Those were the Days….Probably 1978

Photo and names from Denis Carroll on Facebook

Back row L-R Gigs Nolan,?, Pa Kennedy, Miley Fitz, Jerry Kelliher, Bob O Brien, Buster Lynch, PJ Kelliher, Jimmy Griffin, Manager Roche.

Front L-R, Denny Carroll, Peter Sugrue, Kempes Kelliher, Kevin Sheehy, Liam Kelliher & Noel Roche.


A Clarification of a Clarification

Just a quick bringing you up to speed on this story. A little boy in the folklore collection in Dúchas recorded a story in his family of how the local mill owner, whom we now know was Maurice Leonard, allowed  people to starve during the Famine while his mill was full of flour.

A blog follower who had read Home Thoughts from Abroad   wrote to “correct” the folk memory and to say that Mr. Leonard was in fact extraordinarily generous to the starving people of Listowel.

Not so according to today’s email;

Hello, Mary.

Always enjoy Listowel Connection — and appreciate the effort and detective work you put into it.

In your latest post, the person who was “happy to put the record straight” about Litstowel mill owner Maurice Leonard actually raises more questions.

On the one hand, W. Keane reported that Leonard had soldiers posted outside his mill during the potato famine to keep the hungry away from the grain. And that the mill owner was willing to let grain that he couldn’t sell go rotten.

On the other hand, the person who wants to set the record straight notes that a T. F. Culhane (in his book Home Thoughts From Abroad) recalls that same mill owner getting “six thousand barrels of flour” to the starving.

‘Recalls’ is the wrong word, as T. F. Culhane was born fifty years after the famine.

W. Keane’s version, which painted quite a different picture of that mill owner, was recorded in the late 1930’s — so that wasn’t a first-hand account either.

There are a couple hard facts in John Pierse’s excellent book Teampall Bán relating to Mr. Leonard’s mill and to the man himself.

First of all, during that time Leonard’s mill functioned as an auxiliary workhouse, which means Leonard benefited from free labour from those reeling from the famine. That was, of course, perfectly in line with the UK government’s quaint economic/moral philosophy at the time.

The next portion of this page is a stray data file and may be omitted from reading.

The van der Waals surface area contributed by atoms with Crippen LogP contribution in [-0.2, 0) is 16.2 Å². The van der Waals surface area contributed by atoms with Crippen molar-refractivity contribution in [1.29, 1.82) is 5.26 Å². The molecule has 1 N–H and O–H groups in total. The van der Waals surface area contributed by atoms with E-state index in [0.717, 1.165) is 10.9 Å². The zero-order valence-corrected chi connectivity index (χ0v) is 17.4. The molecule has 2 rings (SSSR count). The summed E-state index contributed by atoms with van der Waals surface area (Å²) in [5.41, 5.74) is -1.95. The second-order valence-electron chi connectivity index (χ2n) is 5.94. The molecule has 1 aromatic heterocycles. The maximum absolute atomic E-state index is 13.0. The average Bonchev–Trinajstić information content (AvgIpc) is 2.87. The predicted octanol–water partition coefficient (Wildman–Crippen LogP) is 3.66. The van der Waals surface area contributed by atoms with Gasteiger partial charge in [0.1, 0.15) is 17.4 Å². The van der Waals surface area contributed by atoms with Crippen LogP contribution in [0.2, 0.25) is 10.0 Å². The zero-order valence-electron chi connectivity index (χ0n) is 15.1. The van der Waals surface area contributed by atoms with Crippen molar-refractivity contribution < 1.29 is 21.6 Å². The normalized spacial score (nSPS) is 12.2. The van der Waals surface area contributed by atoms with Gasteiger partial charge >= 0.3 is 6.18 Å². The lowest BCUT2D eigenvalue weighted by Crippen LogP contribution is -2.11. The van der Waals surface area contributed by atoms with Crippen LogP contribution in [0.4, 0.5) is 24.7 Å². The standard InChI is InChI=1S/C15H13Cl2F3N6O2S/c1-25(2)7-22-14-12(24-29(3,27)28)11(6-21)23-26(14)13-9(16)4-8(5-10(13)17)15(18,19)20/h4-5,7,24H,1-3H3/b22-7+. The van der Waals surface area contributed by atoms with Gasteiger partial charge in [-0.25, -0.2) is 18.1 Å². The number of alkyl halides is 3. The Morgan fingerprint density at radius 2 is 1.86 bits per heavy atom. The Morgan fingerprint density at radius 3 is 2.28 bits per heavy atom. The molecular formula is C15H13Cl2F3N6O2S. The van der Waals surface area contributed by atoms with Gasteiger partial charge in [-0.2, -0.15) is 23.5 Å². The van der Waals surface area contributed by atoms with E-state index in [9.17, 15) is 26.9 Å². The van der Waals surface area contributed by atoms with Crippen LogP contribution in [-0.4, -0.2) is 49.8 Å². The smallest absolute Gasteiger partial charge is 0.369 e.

And as far as any contemporaneous record of Mr. Leonard’s charitable largesse, Teampall Bán notes his donation to the 1846 Listowel Relief Fund. It was two pounds.

It’s only implied through the T. F. Culhane quote that Mr. Leonard freely gave those six thousand barrels of flour to the starving.

Without other evidence, it’s a safer bet that Leonard in fact sold that flour to workhouse officials.

I think six-thousand-barrels worth of charity would have left a far greater imprint in local lore.

I’m interested if any fellow blog readers and any historians out there have any info about whether our local mill owner was indeed a saint, or just a man of his times.

Best regards.

— Dan Murphy

Dan raises some very interesting points. What a pity John Pierse is n’t online! I’ll have to leave it to a few more local  historians to unravel this one.


Listowel, A Printer’s Legacy

This is Vincent Carmody’s latest addition to the history of Listowel in print. This book is a tribute to the late printer, Bob Cuthbertson and to the people who worked with him and the printers who came after him until 1970. 

These are a few examples of the material that is in the book. Anyone interested in social history will have a great time feasting on the nuggets in this impressive book. I dont think any other town has such a record. It also has a brilliant introductory essay from Cyril Kelly and an afterword from Fergal Keane.